The phrase “Death by PowerPoint” is usually taken to mean a long, boring, un-engaging presentation using too many, too dense PowerPoint slides That is not the aspect of “Death by PowerPoint” I want to get into in this post.
Edward Tufte wrote famously about a different aspect of “Death by PowerPoint” in his treatise on the limitations of PowerPoint’s cognitive style and the implications for the quality and credibility of technical reports delivered by PowerPoint. He applied his insightful analysis to the ill-fated flight of the Columbia space shuttle in 2003, and the flawed presentation of the analysis of a crucial video of the wing being penetrated by a piece of foam. That is also not the aspect of “Death by PowerPoint” I want to get into here.
How PowerPoint is Sapping Productivity, Energy, Creativity and Engagement
No, the “Death by PowerPoint” I want to get into here is the sheer madness I see in many of my consulting clients. As an example, I spoke with a Business Relationship Manager recently who has to make a presentation to a business-IT governance board once per month. It turns out he, in collaboration with several colleagues, spends much of the 3 weeks leading up to the monthly meeting working on the PowerPoint presentation! When I probed this further, I learned that many of the IT managers spend much of their time fine tuning, tweaking and making their presentations look pretty and professional.
When I asked if executives or the corporate culture demand this, I got a quizzical look – I’m not sure that question had ever been asked before, but on reflection he told me, “That’s very much the culture around here – an executive presentation has to look highly polished. It’s a question of quality and respect for senior executives.”
Do Hours Upon Hours of Presentation Polishing Create Quality?
I’m sure that Robert Pirsig (author of Zen and the Art of Motorcycle Maintenance and Lila) would have something insightful to say about this, as would Edward Tufte, Edwards Deming and just about anyone else who has ever thought seriously about the nature of quality. Polishing a presentation ad nauseum typically does not improve quality, and may in fact detract from it, as while cute graphics may be arresting to the eye, they often detract from facts and key points.
I’ve worked with clients where PowerPoint was to all intents and purposes banned. If you had a presentation to give, you were expected to do so with a flip chart or white board. One of these clients had arrived at this policy after doing a rough calculation on what it was costing the company each year in labor for people to work on all these presentations.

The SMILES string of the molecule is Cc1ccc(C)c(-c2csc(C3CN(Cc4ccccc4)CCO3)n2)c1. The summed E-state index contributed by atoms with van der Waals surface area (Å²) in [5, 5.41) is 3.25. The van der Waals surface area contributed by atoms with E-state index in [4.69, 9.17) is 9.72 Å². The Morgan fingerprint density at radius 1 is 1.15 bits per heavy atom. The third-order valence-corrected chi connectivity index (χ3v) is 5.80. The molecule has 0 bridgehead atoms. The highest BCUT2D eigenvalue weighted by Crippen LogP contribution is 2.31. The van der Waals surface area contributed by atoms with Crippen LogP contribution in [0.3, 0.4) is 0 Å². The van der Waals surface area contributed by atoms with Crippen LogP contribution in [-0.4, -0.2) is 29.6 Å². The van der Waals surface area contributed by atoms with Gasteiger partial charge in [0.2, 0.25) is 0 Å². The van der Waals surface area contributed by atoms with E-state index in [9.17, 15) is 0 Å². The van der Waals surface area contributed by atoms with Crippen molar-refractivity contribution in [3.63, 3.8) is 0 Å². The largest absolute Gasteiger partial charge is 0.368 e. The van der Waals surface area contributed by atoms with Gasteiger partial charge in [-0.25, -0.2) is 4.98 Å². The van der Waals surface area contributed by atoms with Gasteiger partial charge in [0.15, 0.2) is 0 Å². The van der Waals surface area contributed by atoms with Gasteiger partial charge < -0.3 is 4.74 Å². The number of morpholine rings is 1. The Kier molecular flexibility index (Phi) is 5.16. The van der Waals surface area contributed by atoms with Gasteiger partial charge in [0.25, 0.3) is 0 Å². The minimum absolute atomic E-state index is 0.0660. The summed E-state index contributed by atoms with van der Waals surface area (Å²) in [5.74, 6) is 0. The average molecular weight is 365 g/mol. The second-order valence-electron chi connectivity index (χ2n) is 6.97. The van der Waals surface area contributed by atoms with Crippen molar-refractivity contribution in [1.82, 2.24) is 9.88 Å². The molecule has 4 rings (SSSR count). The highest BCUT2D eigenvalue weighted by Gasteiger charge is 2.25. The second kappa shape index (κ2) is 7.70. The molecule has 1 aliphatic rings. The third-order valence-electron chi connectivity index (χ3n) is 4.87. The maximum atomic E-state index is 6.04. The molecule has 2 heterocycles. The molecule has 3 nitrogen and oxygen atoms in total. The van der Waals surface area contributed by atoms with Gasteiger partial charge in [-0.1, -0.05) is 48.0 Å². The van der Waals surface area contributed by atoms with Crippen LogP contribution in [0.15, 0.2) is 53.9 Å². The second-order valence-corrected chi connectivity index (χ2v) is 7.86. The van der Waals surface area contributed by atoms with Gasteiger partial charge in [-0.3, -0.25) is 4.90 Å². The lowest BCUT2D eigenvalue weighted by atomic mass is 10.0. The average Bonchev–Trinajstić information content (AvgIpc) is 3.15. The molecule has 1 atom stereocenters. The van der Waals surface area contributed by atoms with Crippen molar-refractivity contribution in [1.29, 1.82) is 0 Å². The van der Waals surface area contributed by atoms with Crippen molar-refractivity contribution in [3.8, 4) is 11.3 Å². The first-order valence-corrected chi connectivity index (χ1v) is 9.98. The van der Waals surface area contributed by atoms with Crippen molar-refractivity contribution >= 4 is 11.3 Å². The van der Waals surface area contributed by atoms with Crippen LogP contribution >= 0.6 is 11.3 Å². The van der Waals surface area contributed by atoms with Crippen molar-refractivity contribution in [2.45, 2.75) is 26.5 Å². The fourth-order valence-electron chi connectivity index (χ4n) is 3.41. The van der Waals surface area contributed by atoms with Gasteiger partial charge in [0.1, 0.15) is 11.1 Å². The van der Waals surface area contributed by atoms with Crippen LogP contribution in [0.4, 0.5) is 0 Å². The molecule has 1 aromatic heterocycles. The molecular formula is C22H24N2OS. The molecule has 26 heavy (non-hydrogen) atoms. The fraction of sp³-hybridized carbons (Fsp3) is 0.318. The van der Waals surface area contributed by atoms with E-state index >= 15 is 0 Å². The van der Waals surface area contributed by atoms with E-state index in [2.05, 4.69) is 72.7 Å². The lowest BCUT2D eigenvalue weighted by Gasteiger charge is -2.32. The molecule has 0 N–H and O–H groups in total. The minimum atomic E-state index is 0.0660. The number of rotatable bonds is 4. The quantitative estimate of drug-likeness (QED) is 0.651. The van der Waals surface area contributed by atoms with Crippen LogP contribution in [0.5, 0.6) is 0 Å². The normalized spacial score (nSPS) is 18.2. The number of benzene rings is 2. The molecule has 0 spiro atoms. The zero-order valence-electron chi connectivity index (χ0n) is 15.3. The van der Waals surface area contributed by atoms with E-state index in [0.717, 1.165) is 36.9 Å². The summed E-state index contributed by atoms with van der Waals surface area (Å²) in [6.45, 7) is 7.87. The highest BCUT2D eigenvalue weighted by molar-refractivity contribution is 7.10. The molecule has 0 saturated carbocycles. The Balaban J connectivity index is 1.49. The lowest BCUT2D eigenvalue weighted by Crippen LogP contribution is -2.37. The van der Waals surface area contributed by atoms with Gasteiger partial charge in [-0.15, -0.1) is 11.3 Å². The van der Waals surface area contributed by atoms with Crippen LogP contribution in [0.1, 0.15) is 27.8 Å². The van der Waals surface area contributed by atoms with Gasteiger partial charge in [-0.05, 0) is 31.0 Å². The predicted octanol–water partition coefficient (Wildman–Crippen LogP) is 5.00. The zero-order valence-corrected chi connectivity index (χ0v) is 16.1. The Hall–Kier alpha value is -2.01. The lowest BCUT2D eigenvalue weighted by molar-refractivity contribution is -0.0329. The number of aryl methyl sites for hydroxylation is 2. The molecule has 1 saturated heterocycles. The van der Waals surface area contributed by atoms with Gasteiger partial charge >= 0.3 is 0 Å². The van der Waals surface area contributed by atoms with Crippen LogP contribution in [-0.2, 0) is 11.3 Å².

Do Executives Expect Hours to be Spent Polishing Presentations?
I don’t know the answer to this, but I have a strong suspicion the answer would be a firm, “NO!” They want accurate facts, clearly presented. They want analysis and recommendations. They want to know what decisions are needed from them, to understand the consequences of alternatives and to be armed with the information to make the best decision. They would be very pleased to know that their resources are spending time collecting the facts, formulating recommendations, clarifying decisions to be made and their consequences, and providing pertinent information. They would not be thrilled to know how much time goes into “polishing” and “tweaking” to make presentations look professional.
How To Break the Habit?
First, I think there are many excellent techniques for creating better, shorter presentations. I personally LOVE the work by Barbara Minto and her Pyramid Principle. Her techniques are relatively easily learned and applied, and get to the real issues of effective communication. There are many books about effective presentations, use of charts, and so on, but I think its really about getting crisp around the issues to be addressed, the salient facts presented intelligently, and some semblance of the Scientific Method to draw conclusions, ask for decision or action, or achieve some other specific outcomes.